Advertising is clearly playing a significant role in America's
Patriotism (if handled appropriately) is bringing people hope. Agencies
have taken the lead in understanding changing customer opinion, and a
raft of new campaigns have helped Americans adapt to their new
Equally, Asian agencies need to lead their clients - but where to? For
us, the task is deeply complex. Asia's reaction is multi-faceted,
unexpected and at times perhaps even contradictory to that of the West.
The result is that few clear patterns are emerging about an 'Asian'
The key to reacting appropriately is to understand that different
countries see the crisis from different points of view. Each sees the
situation through a lens of their own concerns, and brings cultural
assumptions that can be very unexpected.
In much of Indonesia, Malaysia and the Philippines, Muslims view the US
bombings in Afghanistan as an attack on them - even if they were
horrified by the attacks on New York and Washington. US brands doubtless
need to develop damage limitation plans, yet asking themselves all the
while: is all what it seems? In Indonesia, for example, many people
believe the anti-US rioters are being paid.
Hong Kong and Singapore, perhaps true to their natures, seem gripped by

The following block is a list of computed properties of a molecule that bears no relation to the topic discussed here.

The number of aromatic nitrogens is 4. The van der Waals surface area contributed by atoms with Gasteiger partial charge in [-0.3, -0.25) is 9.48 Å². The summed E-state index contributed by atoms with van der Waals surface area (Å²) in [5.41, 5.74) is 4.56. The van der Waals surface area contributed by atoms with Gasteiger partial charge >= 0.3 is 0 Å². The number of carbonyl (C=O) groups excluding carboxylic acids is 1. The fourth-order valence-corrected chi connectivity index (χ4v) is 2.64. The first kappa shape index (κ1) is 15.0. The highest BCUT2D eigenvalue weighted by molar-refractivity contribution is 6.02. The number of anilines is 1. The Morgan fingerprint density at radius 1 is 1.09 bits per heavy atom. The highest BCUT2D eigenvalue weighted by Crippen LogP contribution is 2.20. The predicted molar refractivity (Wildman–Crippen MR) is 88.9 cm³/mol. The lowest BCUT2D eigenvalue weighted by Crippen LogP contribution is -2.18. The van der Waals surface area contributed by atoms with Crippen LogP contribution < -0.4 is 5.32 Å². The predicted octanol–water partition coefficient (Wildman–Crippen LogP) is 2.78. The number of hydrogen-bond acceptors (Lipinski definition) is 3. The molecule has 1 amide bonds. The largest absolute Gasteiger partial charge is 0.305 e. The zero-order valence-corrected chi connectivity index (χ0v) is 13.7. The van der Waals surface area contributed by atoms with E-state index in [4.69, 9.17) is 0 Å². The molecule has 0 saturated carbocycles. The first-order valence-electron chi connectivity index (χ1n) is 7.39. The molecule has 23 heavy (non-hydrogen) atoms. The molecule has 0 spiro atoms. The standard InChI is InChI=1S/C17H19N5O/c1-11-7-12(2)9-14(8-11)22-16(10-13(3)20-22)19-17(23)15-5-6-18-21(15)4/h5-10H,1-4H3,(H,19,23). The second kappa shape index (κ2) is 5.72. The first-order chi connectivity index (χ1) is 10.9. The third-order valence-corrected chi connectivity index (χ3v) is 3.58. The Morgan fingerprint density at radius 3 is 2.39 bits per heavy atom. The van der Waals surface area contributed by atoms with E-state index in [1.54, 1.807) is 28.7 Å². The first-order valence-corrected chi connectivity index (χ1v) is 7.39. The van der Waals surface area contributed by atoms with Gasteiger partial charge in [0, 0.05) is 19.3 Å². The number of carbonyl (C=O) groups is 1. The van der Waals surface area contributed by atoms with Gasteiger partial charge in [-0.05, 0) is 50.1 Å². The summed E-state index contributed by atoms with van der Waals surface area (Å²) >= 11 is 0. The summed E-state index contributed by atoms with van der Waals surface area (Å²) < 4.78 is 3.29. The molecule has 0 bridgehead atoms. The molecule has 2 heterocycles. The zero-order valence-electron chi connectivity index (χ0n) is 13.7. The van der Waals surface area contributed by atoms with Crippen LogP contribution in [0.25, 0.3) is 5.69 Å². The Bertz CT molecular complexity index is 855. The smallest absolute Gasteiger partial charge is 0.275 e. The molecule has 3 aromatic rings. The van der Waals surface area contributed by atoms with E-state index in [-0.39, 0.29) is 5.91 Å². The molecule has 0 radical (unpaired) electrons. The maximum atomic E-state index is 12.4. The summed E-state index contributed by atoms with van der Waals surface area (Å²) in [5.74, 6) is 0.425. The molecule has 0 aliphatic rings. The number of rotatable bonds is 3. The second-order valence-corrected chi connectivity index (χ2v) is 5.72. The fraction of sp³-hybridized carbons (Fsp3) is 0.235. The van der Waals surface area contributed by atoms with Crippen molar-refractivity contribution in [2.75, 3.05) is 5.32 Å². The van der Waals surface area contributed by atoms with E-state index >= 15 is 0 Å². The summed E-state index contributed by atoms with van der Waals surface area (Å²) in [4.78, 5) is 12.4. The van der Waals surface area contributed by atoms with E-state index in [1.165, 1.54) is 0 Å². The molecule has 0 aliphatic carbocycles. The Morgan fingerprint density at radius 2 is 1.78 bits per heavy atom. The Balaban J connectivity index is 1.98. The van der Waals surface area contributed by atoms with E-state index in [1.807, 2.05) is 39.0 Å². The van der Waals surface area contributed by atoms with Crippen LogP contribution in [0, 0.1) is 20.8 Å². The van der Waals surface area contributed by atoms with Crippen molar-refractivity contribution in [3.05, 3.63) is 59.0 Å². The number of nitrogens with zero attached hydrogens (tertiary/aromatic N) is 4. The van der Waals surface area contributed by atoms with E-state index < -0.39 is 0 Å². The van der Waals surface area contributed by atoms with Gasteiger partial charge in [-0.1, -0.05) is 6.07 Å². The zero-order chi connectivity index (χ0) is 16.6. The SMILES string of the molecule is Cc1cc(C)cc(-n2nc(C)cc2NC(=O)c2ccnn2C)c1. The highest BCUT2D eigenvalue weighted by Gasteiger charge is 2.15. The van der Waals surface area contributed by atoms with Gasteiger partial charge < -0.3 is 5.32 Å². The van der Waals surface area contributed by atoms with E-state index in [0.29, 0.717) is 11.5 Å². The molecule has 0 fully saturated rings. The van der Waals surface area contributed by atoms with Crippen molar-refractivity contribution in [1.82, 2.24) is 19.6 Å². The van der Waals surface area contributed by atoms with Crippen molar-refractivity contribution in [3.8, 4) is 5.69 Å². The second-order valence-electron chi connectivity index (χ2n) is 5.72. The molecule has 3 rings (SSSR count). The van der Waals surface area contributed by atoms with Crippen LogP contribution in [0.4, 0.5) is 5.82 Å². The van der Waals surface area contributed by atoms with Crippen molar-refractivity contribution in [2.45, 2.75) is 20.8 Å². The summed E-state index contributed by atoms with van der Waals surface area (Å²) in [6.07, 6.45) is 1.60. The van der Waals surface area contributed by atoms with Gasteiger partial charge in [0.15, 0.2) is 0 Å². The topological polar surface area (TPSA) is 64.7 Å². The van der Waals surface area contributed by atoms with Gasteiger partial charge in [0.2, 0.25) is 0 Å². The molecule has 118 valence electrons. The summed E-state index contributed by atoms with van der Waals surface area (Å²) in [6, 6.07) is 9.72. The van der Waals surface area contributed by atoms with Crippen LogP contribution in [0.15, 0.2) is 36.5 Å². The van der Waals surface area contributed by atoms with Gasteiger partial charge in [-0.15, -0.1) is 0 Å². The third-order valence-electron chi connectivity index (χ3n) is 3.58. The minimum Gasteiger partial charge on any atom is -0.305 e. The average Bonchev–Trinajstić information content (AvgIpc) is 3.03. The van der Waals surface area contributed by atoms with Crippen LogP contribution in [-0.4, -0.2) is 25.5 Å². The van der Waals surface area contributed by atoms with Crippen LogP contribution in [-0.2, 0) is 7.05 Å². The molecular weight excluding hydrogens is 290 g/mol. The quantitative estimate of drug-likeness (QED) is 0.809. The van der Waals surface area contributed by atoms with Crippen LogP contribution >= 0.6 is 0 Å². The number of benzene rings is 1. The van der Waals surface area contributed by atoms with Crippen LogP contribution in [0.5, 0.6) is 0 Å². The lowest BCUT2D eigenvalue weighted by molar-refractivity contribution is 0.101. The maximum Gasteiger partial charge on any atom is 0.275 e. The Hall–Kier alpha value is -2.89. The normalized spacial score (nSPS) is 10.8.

the psychological impact of a recession that was already gathering pace
So what advice can we give to those who want their marketing to be
Above all, Westerners and expats need to recognise that for many Asians,
9/11 was not the rude awakening that it was for many of us.
It didn't shatter the Asian sense of security (because few Asian
countries would be direct targets themselves). It didn't alter the Asian
perception of the world geo-political order (because Asia as a trading
bloc and diplomatic entity is much what it was before). It remains
largely, at this point, an economic catastrophe. Our marketing
approaches must be born of this reality. We, as an agency community,
need to understand the implications of the Afghan war from a local point
of view. That involves talking to each other - agencies need to
encourage a frank and uncluttered dialogue to harness local points of
We also need to tailor our messages to address human problems, resulting
from the crisis, from local people's perspectives - but we shouldn't
feel the need to make the new reality a focal point if it does not
Already, recurrent news images of war and destruction are beginning to
be seen as "boring", and there is a desire for happier, lighter
And finally, we must remain constantly alert to hidden messages that
might be conveyed inadvertently. One Indonesian bank is believed to have
recently changed its ad layouts to depict local currency rather than US
dollars. Little matter that Indonesians want to save dollars - the bank
did not want to risk being seen as unpatriotic or too pro-American.